The Herald reports:
Timothy Kurek grew up hating homosexuality. As a conservative Christian deep in America’s “Bible Belt”, he was taught that being gay was an abomination before God.
But when a Christian friend in a karaoke bar told him how her family had kicked her out when she revealed she was a lesbian, Kurek began to question his beliefs. Amazingly, the 26-year-old decided to “walk in the shoes” of a gay person in the United States by pretending to be homosexual.
For an entire year Kurek lived “undercover” as a gay man in his hometown of Nashville, Tennessee.
I think people’s beliefs often change, when they have gay and lesbian friends. This is why there is such an divergence by age on some issues. Many people over 45 never grew up with gay or lesbian friends. But today there would be few who don’t go through school or university without knowing or being friends with people whose sexual orientation is different to theirs.
His account of his year being gay is an emotional, honest and at times hilarious account of a journey that begins with him as a strait-laced yet questioning conservative, and ends with him reaffirming his faith while embracing the cause of gay equality.
Along the way he sheds many friends, especially from Liberty, who emailed him after he came out asking him to repent his sins and warning that he faced damnation. He does not regret their loss. “I now have lots of new gay friends,” Kurek said.
What good friends, telling him to repent his sins or he will go to hell.
In one gay bar, Kurek was stunned to discover gay Christians earnestly discussing their belief in creationism. “I found gay Christians more devout than me!” Kurek says. He became active in a gay rights group and wound up joining a protest outside the Vatican’s embassy to the United Nations in New York.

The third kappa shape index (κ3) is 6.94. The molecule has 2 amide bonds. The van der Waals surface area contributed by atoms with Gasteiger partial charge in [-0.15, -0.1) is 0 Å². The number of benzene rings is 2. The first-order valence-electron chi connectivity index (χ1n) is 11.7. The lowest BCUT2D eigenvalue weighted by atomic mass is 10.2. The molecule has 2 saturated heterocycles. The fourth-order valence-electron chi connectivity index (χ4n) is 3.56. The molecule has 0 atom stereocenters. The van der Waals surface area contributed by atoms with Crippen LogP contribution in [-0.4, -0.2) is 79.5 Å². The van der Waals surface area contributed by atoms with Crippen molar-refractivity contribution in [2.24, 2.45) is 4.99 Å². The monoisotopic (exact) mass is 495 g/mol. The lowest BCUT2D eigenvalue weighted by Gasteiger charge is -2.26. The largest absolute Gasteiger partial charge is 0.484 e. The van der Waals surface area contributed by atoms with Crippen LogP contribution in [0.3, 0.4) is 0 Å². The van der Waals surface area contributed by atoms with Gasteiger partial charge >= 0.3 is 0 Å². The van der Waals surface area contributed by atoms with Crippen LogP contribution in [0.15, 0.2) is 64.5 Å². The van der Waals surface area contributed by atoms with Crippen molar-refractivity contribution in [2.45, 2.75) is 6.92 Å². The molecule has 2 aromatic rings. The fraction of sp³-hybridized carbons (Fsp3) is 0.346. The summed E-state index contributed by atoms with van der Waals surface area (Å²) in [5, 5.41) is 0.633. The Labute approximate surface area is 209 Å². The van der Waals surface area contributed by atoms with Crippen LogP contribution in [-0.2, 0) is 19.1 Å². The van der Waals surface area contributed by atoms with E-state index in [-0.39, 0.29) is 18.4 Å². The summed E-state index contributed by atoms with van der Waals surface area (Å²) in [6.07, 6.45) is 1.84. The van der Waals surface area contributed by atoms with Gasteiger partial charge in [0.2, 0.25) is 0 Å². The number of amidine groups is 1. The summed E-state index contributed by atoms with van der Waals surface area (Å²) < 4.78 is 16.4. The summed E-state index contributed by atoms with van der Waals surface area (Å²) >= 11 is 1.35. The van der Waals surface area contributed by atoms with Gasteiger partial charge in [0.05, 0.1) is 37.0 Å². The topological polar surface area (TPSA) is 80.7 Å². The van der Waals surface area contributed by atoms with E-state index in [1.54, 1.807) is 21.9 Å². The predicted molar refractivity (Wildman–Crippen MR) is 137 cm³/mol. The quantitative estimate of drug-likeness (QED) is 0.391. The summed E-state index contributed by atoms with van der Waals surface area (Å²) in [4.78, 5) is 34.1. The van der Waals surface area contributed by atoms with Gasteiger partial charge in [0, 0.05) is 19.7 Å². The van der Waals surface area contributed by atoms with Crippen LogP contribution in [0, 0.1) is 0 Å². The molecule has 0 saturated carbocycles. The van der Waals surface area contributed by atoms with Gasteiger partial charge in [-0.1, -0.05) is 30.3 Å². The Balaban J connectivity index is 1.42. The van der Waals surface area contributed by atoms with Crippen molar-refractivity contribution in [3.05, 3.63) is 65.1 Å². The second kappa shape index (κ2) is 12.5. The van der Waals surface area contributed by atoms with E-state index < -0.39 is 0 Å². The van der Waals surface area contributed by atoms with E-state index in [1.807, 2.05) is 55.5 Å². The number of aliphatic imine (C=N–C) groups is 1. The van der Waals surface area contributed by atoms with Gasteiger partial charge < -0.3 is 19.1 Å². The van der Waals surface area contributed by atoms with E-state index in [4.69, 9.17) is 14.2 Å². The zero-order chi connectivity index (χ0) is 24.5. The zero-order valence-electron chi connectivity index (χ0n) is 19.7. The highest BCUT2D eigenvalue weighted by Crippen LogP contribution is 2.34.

However, there was a cost. To gauge his mother’s true reaction to the news that her son was gay, Kurek read her private journal. In it he found that she had written: “I’d rather have found out from a doctor that I had terminal cancer than I have a gay son.”
But Kurek’s journey also became hers. Eventually she was won over and changed her views. “My [mother] went from being a very conservative Christian to being an ally to the gay community. I am very proud of her,” he said.
Love conquers all.
Finally Kurek’s journey ended when he revealed his secret life and “came out” again, but this time as a straight Christian. However, he says one of the most surprising elements of his journey was that it renewed his religious faith rather than undermined it. “Being gay for a year saved my faith.”
Kurek feels his experience should not only show conservative Christians that gay people need equal rights and can be devout too, but can also reveal another side of evangelicals to the gay community.
“The vast majority of conservative Christians are not hateful bigots at all. It is just a vocal minority that gets noticed and attracts all the attention.”